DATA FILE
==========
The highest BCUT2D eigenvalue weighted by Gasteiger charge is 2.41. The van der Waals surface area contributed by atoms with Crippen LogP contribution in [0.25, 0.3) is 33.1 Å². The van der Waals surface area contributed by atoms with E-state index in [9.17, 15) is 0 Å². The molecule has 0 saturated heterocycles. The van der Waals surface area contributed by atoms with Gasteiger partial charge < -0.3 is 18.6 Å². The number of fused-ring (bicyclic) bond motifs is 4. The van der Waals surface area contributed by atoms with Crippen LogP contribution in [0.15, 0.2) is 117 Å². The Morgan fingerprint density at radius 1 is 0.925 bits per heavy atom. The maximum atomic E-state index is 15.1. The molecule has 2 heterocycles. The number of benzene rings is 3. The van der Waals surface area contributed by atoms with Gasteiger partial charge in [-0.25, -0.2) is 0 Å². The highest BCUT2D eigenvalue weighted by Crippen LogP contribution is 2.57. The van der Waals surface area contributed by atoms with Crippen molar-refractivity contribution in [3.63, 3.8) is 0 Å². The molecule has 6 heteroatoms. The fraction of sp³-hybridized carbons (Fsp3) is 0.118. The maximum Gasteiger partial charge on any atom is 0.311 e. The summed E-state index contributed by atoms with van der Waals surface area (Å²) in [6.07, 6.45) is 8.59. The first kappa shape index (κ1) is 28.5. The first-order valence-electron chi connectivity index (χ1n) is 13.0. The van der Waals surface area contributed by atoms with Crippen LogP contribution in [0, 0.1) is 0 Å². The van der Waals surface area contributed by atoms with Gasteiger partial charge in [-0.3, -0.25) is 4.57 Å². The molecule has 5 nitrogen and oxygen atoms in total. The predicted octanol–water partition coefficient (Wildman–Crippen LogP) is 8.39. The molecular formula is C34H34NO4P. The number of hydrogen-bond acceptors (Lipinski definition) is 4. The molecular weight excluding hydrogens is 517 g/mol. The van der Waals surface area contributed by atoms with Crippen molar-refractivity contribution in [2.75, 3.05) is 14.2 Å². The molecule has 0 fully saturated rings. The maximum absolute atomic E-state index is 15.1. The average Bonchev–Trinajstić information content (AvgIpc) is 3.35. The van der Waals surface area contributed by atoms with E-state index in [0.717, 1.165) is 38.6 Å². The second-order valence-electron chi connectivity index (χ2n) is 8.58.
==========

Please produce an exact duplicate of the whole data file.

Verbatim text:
The highest BCUT2D eigenvalue weighted by Gasteiger charge is 2.41. The van der Waals surface area contributed by atoms with Crippen LogP contribution in [0.25, 0.3) is 33.1 Å². The van der Waals surface area contributed by atoms with E-state index in [9.17, 15) is 0 Å². The molecule has 0 saturated heterocycles. The van der Waals surface area contributed by atoms with Gasteiger partial charge < -0.3 is 18.6 Å². The number of fused-ring (bicyclic) bond motifs is 4. The van der Waals surface area contributed by atoms with Crippen LogP contribution in [0.15, 0.2) is 117 Å². The Morgan fingerprint density at radius 1 is 0.925 bits per heavy atom. The maximum atomic E-state index is 15.1. The molecule has 2 heterocycles. The number of benzene rings is 3. The van der Waals surface area contributed by atoms with Gasteiger partial charge in [-0.25, -0.2) is 0 Å². The highest BCUT2D eigenvalue weighted by Crippen LogP contribution is 2.57. The van der Waals surface area contributed by atoms with Crippen molar-refractivity contribution in [3.63, 3.8) is 0 Å². The molecule has 6 heteroatoms. The fraction of sp³-hybridized carbons (Fsp3) is 0.118. The maximum Gasteiger partial charge on any atom is 0.311 e. The summed E-state index contributed by atoms with van der Waals surface area (Å²) in [6.07, 6.45) is 8.59. The first kappa shape index (κ1) is 28.5. The first-order valence-electron chi connectivity index (χ1n) is 13.0. The van der Waals surface area contributed by atoms with Crippen LogP contribution in [0, 0.1) is 0 Å². The van der Waals surface area contributed by atoms with Gasteiger partial charge in [-0.3, -0.25) is 4.57 Å². The molecule has 5 nitrogen and oxygen atoms in total. The predicted octanol–water partition coefficient (Wildman–Crippen LogP) is 8.39. The molecular formula is C34H34NO4P. The number of hydrogen-bond acceptors (Lipinski definition) is 4. The molecular weight excluding hydrogens is 517 g/mol. The van der Waals surface area contributed by atoms with Crippen molar-refractivity contribution in [2.75, 3.05) is 14.2 Å². The molecule has 0 fully saturated rings. The maximum absolute atomic E-state index is 15.1. The average Bonchev–Trinajstić information content (AvgIpc) is 3.35. The van der Waals surface area contributed by atoms with E-state index in [0.717, 1.165) is 38.6 Å². The second-order valence-electron chi connectivity index (χ2n) is 8.58.